There actually shouldn’t be any intersections between patterns from different modules as different pieces have their own different pattern sets. But there always might be an error, and this is the case: the pre-compiler can’t say in which exact line of code I have the repetitive pattern. And the problem is that I don’t even know what clause lead to that warning (all tests are green actually).

Of course, if there are no other ways to solve such problems I will have to go with the way you suggested, but it will complicate support and refactoring as can I see it now. But of course I can be wrong in my prediction :slight_smile:

P.S. I finally found the reason of the warning: a totally identical function defined in two modules.

Think of the central handle_in/3 call more less like a place for business logic and more like a router. None of the actual logic for the messages sits there, and in fact you may have additional patterns elsewhere. For example:

def handle_in("foo" <> _ = topic, payload, socket do
  FooMessage.handle(topic, payload, socket)
def handle_in("bar" <> _ = topic, payload, socket do
  BarMessage.handle(topic, payload, socket)

# elsewhere

defmodule FooMessage do
  def handle(topic, %{"blah" => 1}, socket) do

  def handle(topic, payload, socket) do

The idea here is that the main handle_in function matches on only as much as it needs to to route a given message to the correct module. That module can do any additional pattern matching you want.

This avoids entirely the macro issues you’re running into, while simultaneously keeping the main channel model at a sensible size.


Ben, I agree, this is usually what I’m doing.

Why I decided to go the way I described in this project:

  1. I have a common check logic (application_check/3) for some events. And for some - not. application_check/3 is a number of functions with pattern matching and guards, they check payload for part of its data along with the current state. After that checks and state changes it just calls proceed_incoming/3 and depending on the current topic the call is going to the function from the corresponding part.

  2. Some work has to be done after reply, like:

def proceed_incoming(topic, payload, socket) do
  send(self(), {:validate_info, payload})

  # assign part of payload to the socket
  # and/or proceed payload

  {:reply, {:ok, %{}}, socket}

# info validation takes time
def handle_info({:validate_info,
                   %{"series" => series, "number" => number}
                 }, socket) 
  # do background job
  Task.start(fn -> 
               send(self(), {:info_validation_result, External.Service.call(series, number), series, number})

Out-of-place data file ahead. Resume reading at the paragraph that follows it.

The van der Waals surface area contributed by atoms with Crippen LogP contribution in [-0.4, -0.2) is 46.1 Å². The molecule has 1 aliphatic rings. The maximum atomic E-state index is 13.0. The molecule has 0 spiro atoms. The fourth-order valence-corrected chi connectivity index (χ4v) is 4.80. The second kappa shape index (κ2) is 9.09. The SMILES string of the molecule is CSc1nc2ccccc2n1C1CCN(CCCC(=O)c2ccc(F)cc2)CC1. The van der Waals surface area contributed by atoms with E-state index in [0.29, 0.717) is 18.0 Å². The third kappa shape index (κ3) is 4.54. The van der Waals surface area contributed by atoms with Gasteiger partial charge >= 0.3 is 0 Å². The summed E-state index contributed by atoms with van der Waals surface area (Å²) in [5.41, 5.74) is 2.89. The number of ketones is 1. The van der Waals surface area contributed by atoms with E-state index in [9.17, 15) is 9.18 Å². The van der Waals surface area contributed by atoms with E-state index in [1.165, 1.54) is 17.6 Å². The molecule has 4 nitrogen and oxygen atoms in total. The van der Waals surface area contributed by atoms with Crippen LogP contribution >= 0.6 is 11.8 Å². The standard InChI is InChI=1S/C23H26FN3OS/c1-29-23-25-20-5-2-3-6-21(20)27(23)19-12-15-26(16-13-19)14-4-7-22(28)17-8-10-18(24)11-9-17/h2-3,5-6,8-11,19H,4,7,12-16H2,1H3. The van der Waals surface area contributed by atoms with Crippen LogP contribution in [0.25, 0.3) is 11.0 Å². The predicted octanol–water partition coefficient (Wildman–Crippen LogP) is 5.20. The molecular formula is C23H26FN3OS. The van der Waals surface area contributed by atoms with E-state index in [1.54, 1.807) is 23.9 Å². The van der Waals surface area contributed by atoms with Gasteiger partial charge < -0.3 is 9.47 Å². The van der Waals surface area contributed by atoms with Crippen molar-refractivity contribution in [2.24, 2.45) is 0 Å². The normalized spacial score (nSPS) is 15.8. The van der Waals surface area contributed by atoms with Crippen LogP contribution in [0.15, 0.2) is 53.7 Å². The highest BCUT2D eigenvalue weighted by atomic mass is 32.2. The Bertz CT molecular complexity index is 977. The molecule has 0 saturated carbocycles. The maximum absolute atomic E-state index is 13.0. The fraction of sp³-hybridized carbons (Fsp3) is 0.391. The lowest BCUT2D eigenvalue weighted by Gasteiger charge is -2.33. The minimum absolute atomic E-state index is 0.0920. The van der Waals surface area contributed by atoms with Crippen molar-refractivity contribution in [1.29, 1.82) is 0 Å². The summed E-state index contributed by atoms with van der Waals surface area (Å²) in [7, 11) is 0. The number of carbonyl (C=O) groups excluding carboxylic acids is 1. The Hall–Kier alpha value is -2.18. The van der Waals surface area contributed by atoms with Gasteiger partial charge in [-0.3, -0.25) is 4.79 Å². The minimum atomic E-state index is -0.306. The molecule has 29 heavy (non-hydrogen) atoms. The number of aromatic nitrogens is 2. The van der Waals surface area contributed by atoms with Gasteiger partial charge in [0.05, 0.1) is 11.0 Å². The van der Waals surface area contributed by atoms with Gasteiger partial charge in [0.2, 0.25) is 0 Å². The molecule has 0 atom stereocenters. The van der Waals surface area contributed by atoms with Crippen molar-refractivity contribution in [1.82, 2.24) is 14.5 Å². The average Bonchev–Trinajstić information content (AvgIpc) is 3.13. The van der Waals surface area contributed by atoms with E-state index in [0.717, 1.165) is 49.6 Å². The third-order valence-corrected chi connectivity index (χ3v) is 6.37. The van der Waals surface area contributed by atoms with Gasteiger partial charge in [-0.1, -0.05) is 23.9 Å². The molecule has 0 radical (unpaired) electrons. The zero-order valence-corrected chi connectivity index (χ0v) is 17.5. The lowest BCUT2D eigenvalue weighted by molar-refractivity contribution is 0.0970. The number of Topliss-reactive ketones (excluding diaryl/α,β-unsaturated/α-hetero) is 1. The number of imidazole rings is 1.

def handle_info({:info_validation_result, :error, series, number}, socket) do
  push socket, "information invalid", %{"series" => series, "number" => number}
  {:noreply, socket)

def handle_info({:info_validation_result, :ok, series, number}, socket) do
  push socket, "step X finished", %{}
  {:noreply, save_info(socket))

And other things like this. So it is not just a sync call to another module functions. Some steps has additional events (like in-form async checking before form submitted and so on). In the future there will be calls to an external back-end with async answers and specific topic broadcasts with interceptions.

Of course, all of this can be done separately, with own return value checks, GenServers and IPC but I think it will require more effort to code and support. What do you think, what benefits can I gain of this additional complexity?

Clearly you’re dealing with a complex problem, so it’s a bit hard to provide a full architectural comparison because there’s a lot of specifics involved.

What I’ll say is this though: tracking logic across multiple modules is hard, tracking logic across multiple modules that are actually just injecting code into one module is extremely hard. Determining clear boundaries between regular code modules can be challenging but I assure you’re better off for doing it, particularly compared to simply moving the code around in macros.

It sounds like your real issue is that all the code bits are entirely too coupled. If they are truly separate then it shouldn’t be this hard to have each part work with a clearly defined API (whether sync or async).

Does this even need to all be done in a single channel?


I’m trying to find the happy mean between complexity of the back-end and the front-end. More channels means more complexity on the front-end. In this very example: this an application form contains a number of steps. If I go with a single channel per step it will be necessary to join/leave channels on the front-end depending on the current step, with all error handling and so on. For now the front-end just subscribes to the events it is generally expecting (like finished steps) and depending on the current step subscribes/unsubscribes to/from the additional in-step events. And I’ve tried to put all coupled logic together, so no one injected module calls functions from another. The only exception is CustomerChannel.Application part (and the Channel support itself, of course). Actually, I think if would compiler able to deal with injected code (like show error places) it would be pretty easy to deal with it.

I was thinking about splitting channel to the different topics, but haven’t got any decision yet. May be this would really be a better solution and I’m just overthinking complexity of this way.

I do it in a similar way but without macros. Here’s the simplified main handle_in:

  def handle_in("topic1:" <> msg, payload, socket),
    do: Topic1.process_message(msg, payload, socket)

  def handle_in("topic2:" <> msg, payload, socket), 
    do: Topic2.process_message(msg, payload, socket)

  ... more like that

  def handle_in(_message, _payload, socket) do